Reporting Bill Wine
By Bill Wine
KYW Newsradio 1060
PHILADELPHIA (CBS) — Broken City is broken.
Not worthless, not insulting, not dreadful. Just broken.
And that’s because although the film has the surface elements that should make for a diverting entertainment –- watchable cast, plenty of plot, conflict galore –- the gears never quite mesh.
Broken City is a gritty contemporary crime drama about greed and corruption that uses its surface narrative as a come-on, but strays into preposterousness so often that it has us muttering, “Come on,” more than a few times.
Mark Wahlberg stars as Billy Taggart, an ex-NYPD cop who was more or less forced off the force, now working as a private eye in Staten Island.
He’s summoned back to Manhattan by Nicholas Hostetler, the charismatic mayor of New York City (played by Russell Crowe) who is running for re-election. He hires Taggart to find out whether his wife (Catherine Zeta-Jones) is having an affair and if so, with whom. And Taggart sees it as an opportunity not only to make some much-needed money, but as a form of redemption for past transgressions.
But in the course of his investigation, Taggart realizes that he’s just a pawn on the chessboard of a much larger scandal involving political corruption.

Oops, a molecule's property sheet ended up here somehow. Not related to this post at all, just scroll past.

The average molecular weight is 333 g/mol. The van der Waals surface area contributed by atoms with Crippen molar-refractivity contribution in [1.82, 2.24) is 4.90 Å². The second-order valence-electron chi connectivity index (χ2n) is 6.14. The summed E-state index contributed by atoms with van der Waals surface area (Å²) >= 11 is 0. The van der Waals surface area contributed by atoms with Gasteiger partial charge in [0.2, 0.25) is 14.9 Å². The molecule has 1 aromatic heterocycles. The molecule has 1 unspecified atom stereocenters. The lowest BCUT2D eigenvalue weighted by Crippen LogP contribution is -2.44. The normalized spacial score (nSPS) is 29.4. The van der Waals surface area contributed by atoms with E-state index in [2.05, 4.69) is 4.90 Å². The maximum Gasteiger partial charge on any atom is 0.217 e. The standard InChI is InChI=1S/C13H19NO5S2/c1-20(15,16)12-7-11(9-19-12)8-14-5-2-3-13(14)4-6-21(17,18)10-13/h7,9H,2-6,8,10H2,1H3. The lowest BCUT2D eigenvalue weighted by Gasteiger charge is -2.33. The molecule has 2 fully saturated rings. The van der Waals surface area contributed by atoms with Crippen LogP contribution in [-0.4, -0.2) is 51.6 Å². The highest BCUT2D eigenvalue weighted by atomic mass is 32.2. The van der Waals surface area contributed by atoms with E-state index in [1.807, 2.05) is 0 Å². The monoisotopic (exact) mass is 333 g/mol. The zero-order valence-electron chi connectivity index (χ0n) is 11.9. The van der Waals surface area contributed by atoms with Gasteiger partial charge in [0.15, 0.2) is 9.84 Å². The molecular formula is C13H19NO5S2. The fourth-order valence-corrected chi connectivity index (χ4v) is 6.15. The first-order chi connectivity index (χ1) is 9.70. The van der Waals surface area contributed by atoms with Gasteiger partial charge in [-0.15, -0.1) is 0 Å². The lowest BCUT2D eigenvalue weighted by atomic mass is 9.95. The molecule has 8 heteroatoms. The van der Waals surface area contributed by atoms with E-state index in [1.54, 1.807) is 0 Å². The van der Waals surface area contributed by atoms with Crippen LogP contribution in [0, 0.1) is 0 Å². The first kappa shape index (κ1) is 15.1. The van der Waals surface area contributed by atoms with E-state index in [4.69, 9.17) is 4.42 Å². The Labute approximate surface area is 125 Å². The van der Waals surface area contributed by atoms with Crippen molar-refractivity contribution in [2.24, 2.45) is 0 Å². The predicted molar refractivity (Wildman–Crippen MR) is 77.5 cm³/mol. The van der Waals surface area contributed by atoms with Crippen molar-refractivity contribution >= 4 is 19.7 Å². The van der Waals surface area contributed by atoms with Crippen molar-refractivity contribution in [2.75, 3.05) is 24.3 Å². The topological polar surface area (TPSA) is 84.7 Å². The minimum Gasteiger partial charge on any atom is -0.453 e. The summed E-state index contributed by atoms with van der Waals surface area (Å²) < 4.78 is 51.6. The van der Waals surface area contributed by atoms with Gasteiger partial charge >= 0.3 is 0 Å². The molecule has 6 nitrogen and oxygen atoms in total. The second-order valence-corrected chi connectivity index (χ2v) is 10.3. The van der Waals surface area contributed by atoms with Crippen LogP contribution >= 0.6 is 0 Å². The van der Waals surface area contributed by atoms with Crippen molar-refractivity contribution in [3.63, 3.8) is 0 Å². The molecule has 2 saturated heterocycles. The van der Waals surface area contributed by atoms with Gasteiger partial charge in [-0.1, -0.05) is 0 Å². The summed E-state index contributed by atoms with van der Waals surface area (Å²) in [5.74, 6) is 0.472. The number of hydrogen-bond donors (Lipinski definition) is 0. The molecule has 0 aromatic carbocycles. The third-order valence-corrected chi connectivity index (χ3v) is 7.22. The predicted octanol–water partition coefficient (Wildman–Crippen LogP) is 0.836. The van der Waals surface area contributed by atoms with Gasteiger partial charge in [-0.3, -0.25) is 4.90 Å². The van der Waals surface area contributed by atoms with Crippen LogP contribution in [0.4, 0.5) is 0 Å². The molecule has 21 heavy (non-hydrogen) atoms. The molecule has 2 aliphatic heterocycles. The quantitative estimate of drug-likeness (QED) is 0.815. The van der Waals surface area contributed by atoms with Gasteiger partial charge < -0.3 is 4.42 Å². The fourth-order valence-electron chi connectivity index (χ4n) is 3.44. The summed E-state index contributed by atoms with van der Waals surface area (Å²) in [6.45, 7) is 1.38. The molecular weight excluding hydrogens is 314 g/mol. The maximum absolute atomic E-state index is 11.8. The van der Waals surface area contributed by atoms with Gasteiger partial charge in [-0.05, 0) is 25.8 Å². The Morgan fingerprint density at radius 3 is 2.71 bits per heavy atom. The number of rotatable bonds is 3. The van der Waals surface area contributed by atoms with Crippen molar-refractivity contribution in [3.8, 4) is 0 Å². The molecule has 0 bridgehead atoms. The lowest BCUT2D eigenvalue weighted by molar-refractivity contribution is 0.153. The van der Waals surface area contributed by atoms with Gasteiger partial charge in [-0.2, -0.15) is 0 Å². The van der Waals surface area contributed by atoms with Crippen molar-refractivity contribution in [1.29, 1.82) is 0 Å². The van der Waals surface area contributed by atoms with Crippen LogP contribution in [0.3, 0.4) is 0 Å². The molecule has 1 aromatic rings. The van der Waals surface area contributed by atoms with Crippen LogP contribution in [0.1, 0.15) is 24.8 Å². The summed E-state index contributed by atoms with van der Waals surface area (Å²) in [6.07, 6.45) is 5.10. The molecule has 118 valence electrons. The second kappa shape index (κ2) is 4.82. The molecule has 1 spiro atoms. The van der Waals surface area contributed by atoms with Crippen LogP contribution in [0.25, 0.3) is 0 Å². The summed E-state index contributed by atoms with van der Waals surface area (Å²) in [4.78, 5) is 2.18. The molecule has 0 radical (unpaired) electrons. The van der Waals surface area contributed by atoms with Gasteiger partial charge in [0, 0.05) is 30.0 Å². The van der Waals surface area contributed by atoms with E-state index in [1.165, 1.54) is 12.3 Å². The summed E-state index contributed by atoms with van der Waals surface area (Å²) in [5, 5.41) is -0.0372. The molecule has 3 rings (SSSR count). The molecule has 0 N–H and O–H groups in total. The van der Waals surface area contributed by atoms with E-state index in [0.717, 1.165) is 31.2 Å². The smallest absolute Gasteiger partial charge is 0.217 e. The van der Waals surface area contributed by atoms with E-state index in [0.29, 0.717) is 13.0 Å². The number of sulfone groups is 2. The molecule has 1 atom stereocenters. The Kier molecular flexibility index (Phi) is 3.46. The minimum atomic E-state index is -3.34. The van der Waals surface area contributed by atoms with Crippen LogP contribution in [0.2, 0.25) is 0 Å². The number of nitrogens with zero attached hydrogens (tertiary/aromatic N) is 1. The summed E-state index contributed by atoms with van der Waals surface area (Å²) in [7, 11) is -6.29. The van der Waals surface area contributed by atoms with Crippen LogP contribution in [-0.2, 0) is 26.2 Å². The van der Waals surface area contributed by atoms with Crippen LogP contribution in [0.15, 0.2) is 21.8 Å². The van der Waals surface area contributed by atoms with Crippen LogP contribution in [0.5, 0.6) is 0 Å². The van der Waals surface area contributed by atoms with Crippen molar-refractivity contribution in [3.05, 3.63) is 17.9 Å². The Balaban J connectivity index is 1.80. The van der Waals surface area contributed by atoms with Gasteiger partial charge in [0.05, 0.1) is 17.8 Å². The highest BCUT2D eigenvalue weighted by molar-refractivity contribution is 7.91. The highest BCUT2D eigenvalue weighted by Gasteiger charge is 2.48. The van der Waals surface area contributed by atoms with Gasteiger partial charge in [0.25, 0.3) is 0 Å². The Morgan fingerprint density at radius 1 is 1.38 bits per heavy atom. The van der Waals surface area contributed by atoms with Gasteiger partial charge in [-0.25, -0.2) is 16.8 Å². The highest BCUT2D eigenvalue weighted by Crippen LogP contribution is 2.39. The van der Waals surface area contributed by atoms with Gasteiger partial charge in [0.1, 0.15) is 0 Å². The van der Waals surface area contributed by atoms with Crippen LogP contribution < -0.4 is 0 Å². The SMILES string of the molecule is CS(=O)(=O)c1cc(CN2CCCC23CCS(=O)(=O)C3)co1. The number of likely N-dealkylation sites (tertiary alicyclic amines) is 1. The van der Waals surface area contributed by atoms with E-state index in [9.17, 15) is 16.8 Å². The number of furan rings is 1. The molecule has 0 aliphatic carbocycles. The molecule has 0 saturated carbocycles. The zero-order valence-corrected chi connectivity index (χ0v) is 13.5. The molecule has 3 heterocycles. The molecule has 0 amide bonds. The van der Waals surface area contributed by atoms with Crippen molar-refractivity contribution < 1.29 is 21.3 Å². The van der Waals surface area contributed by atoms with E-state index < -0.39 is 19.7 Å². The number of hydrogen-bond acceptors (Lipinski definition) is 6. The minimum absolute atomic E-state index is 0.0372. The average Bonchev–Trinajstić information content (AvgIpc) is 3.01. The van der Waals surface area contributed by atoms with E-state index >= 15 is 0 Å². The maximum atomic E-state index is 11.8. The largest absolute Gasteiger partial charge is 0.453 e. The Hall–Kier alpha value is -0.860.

Among the supporting ensemble, Barry Pepper plays the mayor’s mayoral opponent, Kyle Chandler his campaign manager, Jeffrey Wright the police commissioner, Natalie Martinez as Billy’s ex, and Alon Tal as his assistant.
Director Allen Hughes, who has heretofore co-directed with his twin brother Albert (Menace II Society, From Hell, Dead Presidents, American Pimp, The Book of Eli), strikes out on his own. His style this time out seems calmer, less flashy.
But the script has holes you could drive a car through, which Hughes attempts to do in an extended car chase scene, and the film offers surprisingly little if any suspense.
Brian Tucker’s debut screenplay is plump with plot but skimpy when it comes to convincing character motivations. Consequently, there’s lots of arbitrary behavior that hasn’t been thought through, leaving the impression that the writer doesn’t really know the world of city politics that he’s writing about.
And the ending, stained with unfinished business, fails to satisfy.
No performer brings much to the party, political or otherwise, as Wahlberg returns from his recent successful dip in the comedy pool (Ted) to remind us of his drama/thriller credentials, Crowe bounces back from a problematic musical outing (Les Misérables), and Zeta-Jones barely has enough screen time to register to vote.
So we’ll corrupt 2 stars out of 4 for Broken City, a noirish thriller that’s farfetched, half-baked, and disconnected.